One of the surprising things about Cyprus is its high level of economic development. Everything is new. Nicosia is sparkling. Its shopping and business districts can rival in size and luxury those of the world’s richest cities. Jewellers, luxury boutiques, banks and the offices of major companies are everywhere. In the southern section of Nicosia, that is. Although not without its charms, the north of the city that lies in the occupied zone has a feel of abandon.
© Hegel Goutier
Before 1974, almost three-quarters of economic activity were concentrated in the north of the country. The occupation caused 40 per cent of the population to take to the roads, residing in makeshift shelters. The economy was in freefall. Yet in less than 15 years Cyprus was a nation rebuilt.
Marios Tsiakkis, Director of Industry Department at the Cyprus Chamber of Commerce and Industry, says this ‘Cypriot miracle’ is due to a determination by all sections of the population. He speaks emotionally of how the trade unions spontaneously appealed for a cut in wages as their contribution to the reconstruction effort.
By 1990, the feat was achieved. Today, considers Mr. Tsiakkis, Cyprus is facing another challenge: that of competitiveness – on the one hand from Europe and on the other from China and other Asian countries. Agriculture currently accounts for 3.5 per cent of the economy, manufacturing industries 10 per cent and services 74 per cent. “We must evolve further towards a knowledge-based industrial economy with high added values. We are encouraging Cypriot companies to invest in research and development projects and innovation. The Chamber of Commerce is working with the Public University of Cyprus. It has set itself the task of acting as a catalyst between the university and enterprise.”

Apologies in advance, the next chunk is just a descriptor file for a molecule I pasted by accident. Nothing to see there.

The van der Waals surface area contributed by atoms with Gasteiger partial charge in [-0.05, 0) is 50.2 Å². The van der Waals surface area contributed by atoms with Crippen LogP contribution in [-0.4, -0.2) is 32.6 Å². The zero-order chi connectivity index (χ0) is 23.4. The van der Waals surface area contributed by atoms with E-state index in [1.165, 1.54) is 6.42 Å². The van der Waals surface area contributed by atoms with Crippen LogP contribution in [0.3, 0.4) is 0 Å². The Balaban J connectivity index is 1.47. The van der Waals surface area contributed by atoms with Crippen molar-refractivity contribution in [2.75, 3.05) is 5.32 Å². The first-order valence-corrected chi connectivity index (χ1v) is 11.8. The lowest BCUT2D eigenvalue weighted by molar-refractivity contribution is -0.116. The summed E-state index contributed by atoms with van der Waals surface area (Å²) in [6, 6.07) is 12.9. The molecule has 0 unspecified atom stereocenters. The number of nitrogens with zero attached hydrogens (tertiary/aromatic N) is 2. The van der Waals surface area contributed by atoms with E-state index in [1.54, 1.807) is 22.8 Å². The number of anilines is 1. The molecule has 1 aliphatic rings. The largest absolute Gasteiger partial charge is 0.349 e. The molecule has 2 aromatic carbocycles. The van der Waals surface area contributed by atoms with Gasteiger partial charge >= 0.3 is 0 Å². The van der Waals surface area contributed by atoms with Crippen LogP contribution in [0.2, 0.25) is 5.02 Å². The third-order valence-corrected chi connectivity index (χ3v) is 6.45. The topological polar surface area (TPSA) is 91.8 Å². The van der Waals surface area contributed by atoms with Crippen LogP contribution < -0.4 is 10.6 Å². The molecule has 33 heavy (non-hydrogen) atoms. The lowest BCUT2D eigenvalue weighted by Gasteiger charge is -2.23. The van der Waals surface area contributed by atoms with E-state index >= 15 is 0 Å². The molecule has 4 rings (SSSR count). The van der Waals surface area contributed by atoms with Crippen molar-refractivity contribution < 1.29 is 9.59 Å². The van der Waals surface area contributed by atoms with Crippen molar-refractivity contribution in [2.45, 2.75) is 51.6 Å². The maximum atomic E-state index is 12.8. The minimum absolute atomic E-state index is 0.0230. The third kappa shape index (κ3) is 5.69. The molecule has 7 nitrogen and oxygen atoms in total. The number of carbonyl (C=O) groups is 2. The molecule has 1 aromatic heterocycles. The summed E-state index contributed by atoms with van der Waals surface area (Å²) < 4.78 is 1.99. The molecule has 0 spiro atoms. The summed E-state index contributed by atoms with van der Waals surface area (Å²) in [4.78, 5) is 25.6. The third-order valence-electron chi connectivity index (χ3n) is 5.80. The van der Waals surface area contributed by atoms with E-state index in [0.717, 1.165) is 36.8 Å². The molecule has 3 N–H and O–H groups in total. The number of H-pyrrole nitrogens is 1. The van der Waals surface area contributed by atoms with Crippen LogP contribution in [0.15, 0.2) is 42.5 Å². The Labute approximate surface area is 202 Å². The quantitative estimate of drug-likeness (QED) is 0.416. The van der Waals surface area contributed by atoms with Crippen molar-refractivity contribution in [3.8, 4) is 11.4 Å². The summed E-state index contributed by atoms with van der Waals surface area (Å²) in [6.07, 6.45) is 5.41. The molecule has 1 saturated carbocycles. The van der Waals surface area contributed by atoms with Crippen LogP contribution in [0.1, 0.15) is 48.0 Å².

Of the 74 per cent share of the economy represented by services, tourism accounts for 20 per cent. Other important branches are financial services, shipping, the booming construction industry, and the accounting and audit services used by many major international companies.
At 10 per cent, the low level of corporate tax is a big investment draw. What’s more, Cyprus has sealed agreements with about 40 countries around the world to avoid double taxation. Last but not least, wages in Cyprus are lower than in most EU countries (about 84 per cent of the EU average). The quality of the roads and communication systems, the commonplace use of English, the advanced education and health systems, and a good social environment combine to secure the country’s excellent reputation among foreign investors. And don’t forget, insists Tsiakkis, the security, an agreeable climate and the beauty of Cyprus.
Cyprus’s attraction for foreign investors and residents was very evident in the property boom. This explains why, within business circles that generally favour reunification, members of the construction sector are especially supportive. They are already looking ahead to the billions of euros that would flow into the north of the country in the wake of reunification.